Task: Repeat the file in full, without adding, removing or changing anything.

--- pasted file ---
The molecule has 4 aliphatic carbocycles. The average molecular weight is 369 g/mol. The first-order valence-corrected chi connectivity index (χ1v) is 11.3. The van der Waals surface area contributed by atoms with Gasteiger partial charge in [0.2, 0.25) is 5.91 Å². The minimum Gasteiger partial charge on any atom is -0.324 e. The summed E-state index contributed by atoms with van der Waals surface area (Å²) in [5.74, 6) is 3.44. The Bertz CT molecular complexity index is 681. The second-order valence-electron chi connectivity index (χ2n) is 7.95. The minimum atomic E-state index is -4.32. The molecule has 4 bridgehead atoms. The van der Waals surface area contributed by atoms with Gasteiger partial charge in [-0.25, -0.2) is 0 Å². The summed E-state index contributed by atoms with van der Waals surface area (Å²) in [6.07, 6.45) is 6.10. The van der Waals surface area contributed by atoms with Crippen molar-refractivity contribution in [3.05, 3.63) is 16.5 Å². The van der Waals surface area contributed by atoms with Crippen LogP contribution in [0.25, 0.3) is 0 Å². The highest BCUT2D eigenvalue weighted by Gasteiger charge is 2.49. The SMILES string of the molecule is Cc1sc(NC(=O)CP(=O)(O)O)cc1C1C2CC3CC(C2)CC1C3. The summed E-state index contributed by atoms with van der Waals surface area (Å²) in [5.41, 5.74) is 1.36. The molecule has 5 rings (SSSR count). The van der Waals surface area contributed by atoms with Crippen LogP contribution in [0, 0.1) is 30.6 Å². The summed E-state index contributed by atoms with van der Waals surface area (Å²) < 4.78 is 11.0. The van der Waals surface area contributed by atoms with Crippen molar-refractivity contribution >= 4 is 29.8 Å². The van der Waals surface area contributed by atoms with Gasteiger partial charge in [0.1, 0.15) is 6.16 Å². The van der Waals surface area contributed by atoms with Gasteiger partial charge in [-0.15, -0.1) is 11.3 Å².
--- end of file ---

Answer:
The molecule has 4 aliphatic carbocycles. The average molecular weight is 369 g/mol. The first-order valence-corrected chi connectivity index (χ1v) is 11.3. The van der Waals surface area contributed by atoms with Gasteiger partial charge in [0.2, 0.25) is 5.91 Å². The minimum Gasteiger partial charge on any atom is -0.324 e. The summed E-state index contributed by atoms with van der Waals surface area (Å²) in [5.74, 6) is 3.44. The Bertz CT molecular complexity index is 681. The second-order valence-electron chi connectivity index (χ2n) is 7.95. The minimum atomic E-state index is -4.32. The molecule has 4 bridgehead atoms. The van der Waals surface area contributed by atoms with Gasteiger partial charge in [-0.25, -0.2) is 0 Å². The summed E-state index contributed by atoms with van der Waals surface area (Å²) in [6.07, 6.45) is 6.10. The van der Waals surface area contributed by atoms with Crippen molar-refractivity contribution in [3.05, 3.63) is 16.5 Å². The van der Waals surface area contributed by atoms with Crippen LogP contribution in [0.25, 0.3) is 0 Å². The highest BCUT2D eigenvalue weighted by Gasteiger charge is 2.49. The SMILES string of the molecule is Cc1sc(NC(=O)CP(=O)(O)O)cc1C1C2CC3CC(C2)CC1C3. The summed E-state index contributed by atoms with van der Waals surface area (Å²) in [5.41, 5.74) is 1.36. The molecule has 5 rings (SSSR count). The van der Waals surface area contributed by atoms with Crippen LogP contribution in [0, 0.1) is 30.6 Å². The summed E-state index contributed by atoms with van der Waals surface area (Å²) < 4.78 is 11.0. The van der Waals surface area contributed by atoms with Crippen molar-refractivity contribution >= 4 is 29.8 Å². The van der Waals surface area contributed by atoms with Gasteiger partial charge in [0.1, 0.15) is 6.16 Å². The van der Waals surface area contributed by atoms with Gasteiger partial charge in [-0.15, -0.1) is 11.3 Å².